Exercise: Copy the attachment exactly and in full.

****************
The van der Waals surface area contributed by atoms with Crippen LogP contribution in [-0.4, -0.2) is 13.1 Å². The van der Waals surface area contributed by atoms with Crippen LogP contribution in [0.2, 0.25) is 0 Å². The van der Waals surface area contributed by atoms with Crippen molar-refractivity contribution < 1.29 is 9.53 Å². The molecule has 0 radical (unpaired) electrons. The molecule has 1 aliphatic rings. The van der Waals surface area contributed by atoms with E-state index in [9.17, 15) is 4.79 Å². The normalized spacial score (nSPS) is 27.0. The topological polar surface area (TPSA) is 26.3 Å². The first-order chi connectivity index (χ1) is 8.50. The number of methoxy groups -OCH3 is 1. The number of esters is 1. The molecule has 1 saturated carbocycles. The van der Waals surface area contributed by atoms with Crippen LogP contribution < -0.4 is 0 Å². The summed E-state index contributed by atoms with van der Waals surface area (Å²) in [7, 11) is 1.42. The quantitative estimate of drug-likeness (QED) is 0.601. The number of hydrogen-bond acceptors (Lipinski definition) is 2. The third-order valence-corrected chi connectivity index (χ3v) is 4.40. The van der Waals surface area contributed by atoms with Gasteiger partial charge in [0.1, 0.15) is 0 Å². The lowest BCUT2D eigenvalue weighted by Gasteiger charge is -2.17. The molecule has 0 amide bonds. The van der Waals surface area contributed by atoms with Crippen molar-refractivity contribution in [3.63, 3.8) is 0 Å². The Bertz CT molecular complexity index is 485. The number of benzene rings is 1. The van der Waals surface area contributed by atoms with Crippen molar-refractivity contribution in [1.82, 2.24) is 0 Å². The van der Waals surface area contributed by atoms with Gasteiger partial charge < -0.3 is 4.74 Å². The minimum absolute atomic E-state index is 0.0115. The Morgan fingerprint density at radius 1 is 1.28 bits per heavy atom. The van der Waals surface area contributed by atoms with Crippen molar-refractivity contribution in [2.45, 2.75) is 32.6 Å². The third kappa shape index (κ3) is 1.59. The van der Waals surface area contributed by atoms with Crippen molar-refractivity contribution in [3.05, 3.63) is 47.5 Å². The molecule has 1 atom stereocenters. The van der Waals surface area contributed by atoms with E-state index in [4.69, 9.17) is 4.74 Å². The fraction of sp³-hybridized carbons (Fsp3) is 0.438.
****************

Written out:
The van der Waals surface area contributed by atoms with Crippen LogP contribution in [-0.4, -0.2) is 13.1 Å². The van der Waals surface area contributed by atoms with Crippen LogP contribution in [0.2, 0.25) is 0 Å². The van der Waals surface area contributed by atoms with Crippen molar-refractivity contribution < 1.29 is 9.53 Å². The molecule has 0 radical (unpaired) electrons. The molecule has 1 aliphatic rings. The van der Waals surface area contributed by atoms with E-state index in [9.17, 15) is 4.79 Å². The normalized spacial score (nSPS) is 27.0. The topological polar surface area (TPSA) is 26.3 Å². The first-order chi connectivity index (χ1) is 8.50. The number of methoxy groups -OCH3 is 1. The number of esters is 1. The molecule has 1 saturated carbocycles. The van der Waals surface area contributed by atoms with Crippen LogP contribution < -0.4 is 0 Å². The summed E-state index contributed by atoms with van der Waals surface area (Å²) in [7, 11) is 1.42. The quantitative estimate of drug-likeness (QED) is 0.601. The number of hydrogen-bond acceptors (Lipinski definition) is 2. The third-order valence-corrected chi connectivity index (χ3v) is 4.40. The van der Waals surface area contributed by atoms with Gasteiger partial charge in [0.1, 0.15) is 0 Å². The lowest BCUT2D eigenvalue weighted by Gasteiger charge is -2.17. The molecule has 0 amide bonds. The van der Waals surface area contributed by atoms with Crippen molar-refractivity contribution in [3.63, 3.8) is 0 Å². The Bertz CT molecular complexity index is 485. The number of benzene rings is 1. The van der Waals surface area contributed by atoms with Crippen molar-refractivity contribution in [1.82, 2.24) is 0 Å². The van der Waals surface area contributed by atoms with Gasteiger partial charge < -0.3 is 4.74 Å². The minimum absolute atomic E-state index is 0.0115. The Morgan fingerprint density at radius 1 is 1.28 bits per heavy atom. The van der Waals surface area contributed by atoms with Crippen molar-refractivity contribution in [2.45, 2.75) is 32.6 Å². The third kappa shape index (κ3) is 1.59. The van der Waals surface area contributed by atoms with Crippen molar-refractivity contribution in [3.05, 3.63) is 47.5 Å². The molecule has 1 atom stereocenters. The van der Waals surface area contributed by atoms with E-state index in [4.69, 9.17) is 4.74 Å². The fraction of sp³-hybridized carbons (Fsp3) is 0.438.